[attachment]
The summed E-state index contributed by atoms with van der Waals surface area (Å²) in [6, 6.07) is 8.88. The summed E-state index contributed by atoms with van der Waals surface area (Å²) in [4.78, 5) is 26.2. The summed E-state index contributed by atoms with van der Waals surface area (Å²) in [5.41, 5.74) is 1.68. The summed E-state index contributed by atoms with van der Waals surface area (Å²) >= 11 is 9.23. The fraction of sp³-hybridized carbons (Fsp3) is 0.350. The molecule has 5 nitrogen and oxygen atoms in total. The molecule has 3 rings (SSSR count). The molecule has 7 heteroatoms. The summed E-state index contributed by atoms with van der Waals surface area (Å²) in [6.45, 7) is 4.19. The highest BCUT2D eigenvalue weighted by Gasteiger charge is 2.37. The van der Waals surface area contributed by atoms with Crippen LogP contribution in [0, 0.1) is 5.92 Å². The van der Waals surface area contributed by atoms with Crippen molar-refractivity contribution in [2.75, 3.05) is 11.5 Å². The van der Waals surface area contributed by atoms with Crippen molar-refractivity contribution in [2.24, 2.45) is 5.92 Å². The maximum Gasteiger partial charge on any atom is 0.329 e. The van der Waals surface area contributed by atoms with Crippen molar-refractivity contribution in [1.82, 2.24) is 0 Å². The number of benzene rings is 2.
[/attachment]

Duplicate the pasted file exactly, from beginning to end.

The summed E-state index contributed by atoms with van der Waals surface area (Å²) in [6, 6.07) is 8.88. The summed E-state index contributed by atoms with van der Waals surface area (Å²) in [4.78, 5) is 26.2. The summed E-state index contributed by atoms with van der Waals surface area (Å²) in [5.41, 5.74) is 1.68. The summed E-state index contributed by atoms with van der Waals surface area (Å²) >= 11 is 9.23. The fraction of sp³-hybridized carbons (Fsp3) is 0.350. The molecule has 5 nitrogen and oxygen atoms in total. The molecule has 3 rings (SSSR count). The molecule has 7 heteroatoms. The summed E-state index contributed by atoms with van der Waals surface area (Å²) in [6.45, 7) is 4.19. The highest BCUT2D eigenvalue weighted by Gasteiger charge is 2.37. The van der Waals surface area contributed by atoms with Crippen LogP contribution in [0, 0.1) is 5.92 Å². The van der Waals surface area contributed by atoms with Crippen molar-refractivity contribution in [2.75, 3.05) is 11.5 Å². The van der Waals surface area contributed by atoms with Crippen molar-refractivity contribution in [2.24, 2.45) is 5.92 Å². The maximum Gasteiger partial charge on any atom is 0.329 e. The van der Waals surface area contributed by atoms with Crippen molar-refractivity contribution in [1.82, 2.24) is 0 Å². The number of benzene rings is 2.